Public-Private Partnership's Grant Enables Expansion of Recycling in Denali Borough
Denali Borough residents now have two locations to drop off recyclable materials. And they can now bring more types of materials to borough transfer stations in Cantwell and Healy, including aluminum cans, number 1 plastic bottles and cardboard.
Denali Borough Mayor Clay Walker says the borough has for years been recycling some materials, including waste motor oil and scrap metal. And he says that’s diverted those materials from ending up in the borough landfill.
“The recycling of scrap-metal program has been probably the biggest saver of space in our landfill, frankly,” Walker said in an interview Monday.
That’s the whole point of recycling materials that would otherwise be buried. Because that extends the life of a landfill and saves taxpayers’ dollars that otherwise would have to be spent digging another hole, which in turn would require more maintenance and monitoring.
“It’s both the right thing to do and it does extend the life of our landfill,” he said, “which is a goal of ours.”
Walker says the automotive waste and scrap metal will still be recycled after the program is expanded. “But now,” he added, “we are able to offer consumer recycling of aluminum cans, plastic water bottles and cardboard at our Healy Transfer Station.”
The program expansion has come about through the efforts of an organization that includes representatives of the borough government and area nonprofits, including the Denali Education Center, along with area businesses, including some of the big tourist hotels around Denali National Park and Preserve. And a trucking company that’s transporting the materials to a facility in Southcentral.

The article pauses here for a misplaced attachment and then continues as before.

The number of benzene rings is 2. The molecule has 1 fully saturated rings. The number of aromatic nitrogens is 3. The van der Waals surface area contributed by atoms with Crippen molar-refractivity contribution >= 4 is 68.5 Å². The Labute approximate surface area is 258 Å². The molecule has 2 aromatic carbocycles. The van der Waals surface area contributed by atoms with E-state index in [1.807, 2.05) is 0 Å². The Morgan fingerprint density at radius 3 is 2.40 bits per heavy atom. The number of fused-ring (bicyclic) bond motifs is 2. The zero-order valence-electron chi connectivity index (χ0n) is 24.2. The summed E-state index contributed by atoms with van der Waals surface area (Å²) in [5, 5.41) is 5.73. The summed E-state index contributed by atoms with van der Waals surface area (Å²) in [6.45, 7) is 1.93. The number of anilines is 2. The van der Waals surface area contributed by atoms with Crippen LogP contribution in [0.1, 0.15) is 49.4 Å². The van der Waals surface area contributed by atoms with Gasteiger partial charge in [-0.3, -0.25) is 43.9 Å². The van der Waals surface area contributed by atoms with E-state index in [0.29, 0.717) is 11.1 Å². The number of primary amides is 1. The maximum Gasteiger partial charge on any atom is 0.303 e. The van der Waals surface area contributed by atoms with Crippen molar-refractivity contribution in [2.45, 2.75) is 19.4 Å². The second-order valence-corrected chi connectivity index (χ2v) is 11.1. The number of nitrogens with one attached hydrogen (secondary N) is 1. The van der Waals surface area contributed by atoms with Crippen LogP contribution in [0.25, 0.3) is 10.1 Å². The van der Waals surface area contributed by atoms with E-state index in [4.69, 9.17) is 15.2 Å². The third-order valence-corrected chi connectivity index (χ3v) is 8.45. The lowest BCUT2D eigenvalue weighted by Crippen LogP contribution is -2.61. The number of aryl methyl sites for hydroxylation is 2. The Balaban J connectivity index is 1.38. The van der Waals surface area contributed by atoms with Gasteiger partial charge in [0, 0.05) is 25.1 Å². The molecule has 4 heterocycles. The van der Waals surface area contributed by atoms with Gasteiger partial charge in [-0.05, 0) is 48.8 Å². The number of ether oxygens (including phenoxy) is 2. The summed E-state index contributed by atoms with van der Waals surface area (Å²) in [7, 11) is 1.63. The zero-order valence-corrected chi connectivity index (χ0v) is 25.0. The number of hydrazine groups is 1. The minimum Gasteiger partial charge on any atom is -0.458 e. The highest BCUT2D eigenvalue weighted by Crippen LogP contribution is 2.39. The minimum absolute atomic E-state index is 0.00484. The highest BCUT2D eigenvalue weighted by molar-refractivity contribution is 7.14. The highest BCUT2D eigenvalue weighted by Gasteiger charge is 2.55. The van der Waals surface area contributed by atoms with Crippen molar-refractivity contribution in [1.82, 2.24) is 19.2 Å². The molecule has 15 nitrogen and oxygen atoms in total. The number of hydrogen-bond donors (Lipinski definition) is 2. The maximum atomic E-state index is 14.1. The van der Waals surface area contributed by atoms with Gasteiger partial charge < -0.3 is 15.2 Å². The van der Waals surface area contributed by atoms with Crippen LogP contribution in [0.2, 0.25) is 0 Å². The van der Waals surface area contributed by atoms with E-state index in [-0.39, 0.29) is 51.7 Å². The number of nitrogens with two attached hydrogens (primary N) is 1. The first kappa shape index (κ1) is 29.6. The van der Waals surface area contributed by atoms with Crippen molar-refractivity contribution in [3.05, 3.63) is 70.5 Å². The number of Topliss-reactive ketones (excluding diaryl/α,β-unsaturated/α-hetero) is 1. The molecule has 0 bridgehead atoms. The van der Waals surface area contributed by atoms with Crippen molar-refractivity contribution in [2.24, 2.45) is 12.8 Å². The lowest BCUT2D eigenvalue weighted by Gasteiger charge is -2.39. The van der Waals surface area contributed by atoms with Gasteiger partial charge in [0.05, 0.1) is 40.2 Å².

“It’s in partnership with Carlile Transportation,” Walker said. “They’ll be back-hauling these materials down to Palmer.”
The partnership got a grant to fund the program through the Zero Landfill Initiative, or ZLI, a program offered through the National Parks Service with funding from Subaru, the car-maker.
“The ZLI team has been a true champion in this effort, and the borough has been a willing partner,” the mayor said.
The Cantwell area has for years had a recycling program operated through a partnership between the Native Village of Cantwell and borough. And the expansion will enable the transfer station there to accept cardboard, and the placement of a truck trailer there and at the transfer site in Healy, the borough’s biggest population center.
“And when the trailer’s full, Carlile will bring the tractor and hook it up and take it on down to Palmer,” he said.
From there, the materials will be handled by the nonprofit Valley Community for Recycling Solutions, through a deal worked out with the Denali Borough partnership. Walker says he thinks the expanded program will be well-received by residents and, especially, businesses in the borough. But he cautions that for now it’s only temporarily funded.
“We’re excited about where we’ve gotten to,” he said, “and we believe that the partners will continue to seek out those funding sources. And we hope to be able to make it a long-lasting program.”